* * *
Just to prove this is more than a rural phenomenon and to indicate that I am sure there are many more of these announcements to follow over the winter…. The big issue in rural places is that chronic underfunding of, for example the 7 most rural hospitals in England, means it is impossible to escape from these structural challenges. The long term solution lies in a different approach to the supply and management of clinicians within acute trusts and more and focused investment in primary care. This story tells us:
A hospital trust has declared a "critical incident" because of the "exceptional" pressure on A&E.
Nottingham University Hospitals Trust (NUH) runs the Queen's Medical Centre (QMC) and City Hospital and has been on OPEL 4 - previously known as black alert - since Monday morning.
On Wednesday it raised the level further.
Some routine operations have been cancelled as the trust prioritises those who need emergency care.
Health bosses do not want to operate on patients who cannot be guaranteed a bed in which to recover.
Lisa Kelly, NUH chief operating officer, said: "This is following a number of days seeing exceptional pressure across the system, with high numbers of very poorly patients arriving at our emergency department."
She added they were working closely with health and social care partners and trying to discharge patients in a "timely" manner to free up beds.
I thought, with many small authorities, which are potentially in all truth relatively toothless in the face of our global challenge, declaring climate emergencies, Hinterland readers might find this article interesting. It tells us:
The next government must bring forward the target for reaching net-zero carbon emissions by five years to 2045, phase out diesel and petrol cars by 2030 instead of 2040, and start devoting at least 5% of all government spending to the climate and the restoration of the UK’s natural environment, a broad coalition of civil society groups has demanded.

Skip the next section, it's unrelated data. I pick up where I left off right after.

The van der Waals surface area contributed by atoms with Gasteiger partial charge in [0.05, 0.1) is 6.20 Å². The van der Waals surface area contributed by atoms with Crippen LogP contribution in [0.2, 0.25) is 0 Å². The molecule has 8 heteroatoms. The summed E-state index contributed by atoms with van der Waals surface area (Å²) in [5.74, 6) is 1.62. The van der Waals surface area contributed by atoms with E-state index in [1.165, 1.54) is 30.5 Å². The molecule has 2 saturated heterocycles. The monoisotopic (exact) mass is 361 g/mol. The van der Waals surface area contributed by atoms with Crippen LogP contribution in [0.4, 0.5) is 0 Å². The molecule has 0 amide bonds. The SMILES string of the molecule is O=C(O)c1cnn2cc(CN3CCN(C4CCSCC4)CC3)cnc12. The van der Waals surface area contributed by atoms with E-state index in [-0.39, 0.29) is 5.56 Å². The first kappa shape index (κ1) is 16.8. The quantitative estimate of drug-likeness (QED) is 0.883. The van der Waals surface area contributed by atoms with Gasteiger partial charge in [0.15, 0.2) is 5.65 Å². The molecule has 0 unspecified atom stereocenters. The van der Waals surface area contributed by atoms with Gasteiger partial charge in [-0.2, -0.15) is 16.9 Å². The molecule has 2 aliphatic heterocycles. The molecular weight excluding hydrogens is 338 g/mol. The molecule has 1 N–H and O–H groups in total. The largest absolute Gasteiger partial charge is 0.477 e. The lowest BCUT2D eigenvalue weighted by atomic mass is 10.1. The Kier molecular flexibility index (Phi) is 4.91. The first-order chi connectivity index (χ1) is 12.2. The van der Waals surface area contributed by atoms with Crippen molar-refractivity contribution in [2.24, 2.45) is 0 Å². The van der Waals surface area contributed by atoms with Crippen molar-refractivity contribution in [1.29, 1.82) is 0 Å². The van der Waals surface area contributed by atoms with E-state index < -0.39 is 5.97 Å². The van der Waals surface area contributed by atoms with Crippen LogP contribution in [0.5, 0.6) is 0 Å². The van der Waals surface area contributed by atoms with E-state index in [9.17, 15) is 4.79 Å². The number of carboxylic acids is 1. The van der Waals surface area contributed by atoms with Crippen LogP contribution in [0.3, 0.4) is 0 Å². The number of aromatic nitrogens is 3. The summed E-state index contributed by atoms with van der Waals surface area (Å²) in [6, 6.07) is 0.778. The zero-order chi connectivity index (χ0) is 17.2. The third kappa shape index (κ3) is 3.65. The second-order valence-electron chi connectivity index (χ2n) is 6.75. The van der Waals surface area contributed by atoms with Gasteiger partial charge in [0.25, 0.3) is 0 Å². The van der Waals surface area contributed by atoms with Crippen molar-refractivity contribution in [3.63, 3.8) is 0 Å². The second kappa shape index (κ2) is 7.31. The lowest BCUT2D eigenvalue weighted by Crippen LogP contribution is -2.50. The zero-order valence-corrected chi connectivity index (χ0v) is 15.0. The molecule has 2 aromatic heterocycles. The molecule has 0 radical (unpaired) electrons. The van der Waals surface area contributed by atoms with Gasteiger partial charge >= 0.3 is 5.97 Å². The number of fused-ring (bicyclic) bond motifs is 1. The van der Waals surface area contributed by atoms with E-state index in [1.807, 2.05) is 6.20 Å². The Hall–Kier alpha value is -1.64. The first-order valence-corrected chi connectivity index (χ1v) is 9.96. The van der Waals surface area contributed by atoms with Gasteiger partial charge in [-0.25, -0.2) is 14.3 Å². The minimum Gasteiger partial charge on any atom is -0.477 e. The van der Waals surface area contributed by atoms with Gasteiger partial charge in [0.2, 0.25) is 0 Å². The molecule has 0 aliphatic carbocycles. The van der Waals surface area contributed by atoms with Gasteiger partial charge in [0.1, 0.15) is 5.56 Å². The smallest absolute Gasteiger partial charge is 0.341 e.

They have written to the leaders of all the UK’s main political parties, citing the UK’s hosting of next year’s UN conference on the climate, known as COP26, as the catalyst for strengthening existing goals in line with scientific advice.
“[Next year] will be crucial for the future of our planet and presents opportunities for the UK to enhance its reputation as a global leader on these issues,” they wrote, on 17 October, before the general election was called. “Global leadership will depend on strong evidence of domestic delivery.”
Alongside green groups such as Greenpeace, WWF and Friends of the Earth, the signatories include the Women’s Institute, the UK Health Alliance on Climate Change, development charities including Oxfam and Tearfund, and religious organisations such as Islamic Relief, Quakers, GreenChristian and Cafod, the Catholic Agency for Overseas Development.
I think the answer to the above question, as witnessed by this article, is a resounding “YES”….
The UK has fewer doctors and nurses and poorer access to elderly long-term care than other rich nations, a study shows.
The OECD review also warned that many Brits were living unhealthy lives with high rates of drinking and obesity.
But it praised the "strong access" to health care delivered by the NHS, saying there were low levels of inequality compared to other countries.
Spending at 9.8% of GDP - a measure of the size of the economy - was above the 8.8% average for the 36 nations.
The review - carried out every two years - looks at the performance and characteristics of the wealthiest nations across all continents.
I have long thought that if you work out how much it costs to pay for adult social care and reduce it by the wages paid to those receiving it and the cost of the accommodation at a reasonable price a lot of excess cash seems to be evaporating! I begin to wonder whether there might not be an argument in favour of the nationalisation of an adult care service?? This article tells us:
Hundreds of millions of pounds of care home fees paid by residents and local authorities are never reaching frontline services, claims a report.
The Centre for Health and Public Interest has revealed £1.5bn a year "leaks out" through rental payments, interest on loans, and profits.
The figure is 10% of the total annual income of the UK care home industry.
The think tank says some of this money could be used for frontline care if the industry were restructured.
The centre's study - which is part funded by Unison - analysed the accounts of 830 adult care home companies across the UK.
The average cost for a residential care home place in the UK is £32,084 per year, not including nursing care.